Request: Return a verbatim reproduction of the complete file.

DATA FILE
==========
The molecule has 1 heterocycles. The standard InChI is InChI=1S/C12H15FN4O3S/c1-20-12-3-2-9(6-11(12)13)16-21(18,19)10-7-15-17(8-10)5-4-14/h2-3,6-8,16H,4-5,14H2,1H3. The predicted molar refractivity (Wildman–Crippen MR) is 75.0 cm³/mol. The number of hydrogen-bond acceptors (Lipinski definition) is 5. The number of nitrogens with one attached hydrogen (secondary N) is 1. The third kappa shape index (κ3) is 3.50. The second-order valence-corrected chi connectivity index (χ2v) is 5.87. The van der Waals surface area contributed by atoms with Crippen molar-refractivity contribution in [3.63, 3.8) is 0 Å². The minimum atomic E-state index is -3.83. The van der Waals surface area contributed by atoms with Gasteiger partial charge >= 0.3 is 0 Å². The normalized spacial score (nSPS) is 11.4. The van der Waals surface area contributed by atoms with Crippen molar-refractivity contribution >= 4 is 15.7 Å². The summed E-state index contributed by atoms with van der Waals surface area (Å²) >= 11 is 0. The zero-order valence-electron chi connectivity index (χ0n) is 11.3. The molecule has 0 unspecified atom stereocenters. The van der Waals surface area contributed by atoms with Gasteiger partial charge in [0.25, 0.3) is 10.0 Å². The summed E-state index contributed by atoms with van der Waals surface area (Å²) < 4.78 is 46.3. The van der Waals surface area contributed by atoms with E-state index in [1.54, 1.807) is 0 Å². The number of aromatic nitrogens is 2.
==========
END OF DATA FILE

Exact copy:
The molecule has 1 heterocycles. The standard InChI is InChI=1S/C12H15FN4O3S/c1-20-12-3-2-9(6-11(12)13)16-21(18,19)10-7-15-17(8-10)5-4-14/h2-3,6-8,16H,4-5,14H2,1H3. The predicted molar refractivity (Wildman–Crippen MR) is 75.0 cm³/mol. The number of hydrogen-bond acceptors (Lipinski definition) is 5. The number of nitrogens with one attached hydrogen (secondary N) is 1. The third kappa shape index (κ3) is 3.50. The second-order valence-corrected chi connectivity index (χ2v) is 5.87. The van der Waals surface area contributed by atoms with Crippen molar-refractivity contribution in [3.63, 3.8) is 0 Å². The minimum atomic E-state index is -3.83. The van der Waals surface area contributed by atoms with Gasteiger partial charge >= 0.3 is 0 Å². The normalized spacial score (nSPS) is 11.4. The van der Waals surface area contributed by atoms with Crippen molar-refractivity contribution >= 4 is 15.7 Å². The summed E-state index contributed by atoms with van der Waals surface area (Å²) >= 11 is 0. The zero-order valence-electron chi connectivity index (χ0n) is 11.3. The molecule has 0 unspecified atom stereocenters. The van der Waals surface area contributed by atoms with Gasteiger partial charge in [0.25, 0.3) is 10.0 Å². The summed E-state index contributed by atoms with van der Waals surface area (Å²) < 4.78 is 46.3. The van der Waals surface area contributed by atoms with E-state index in [1.54, 1.807) is 0 Å². The number of aromatic nitrogens is 2.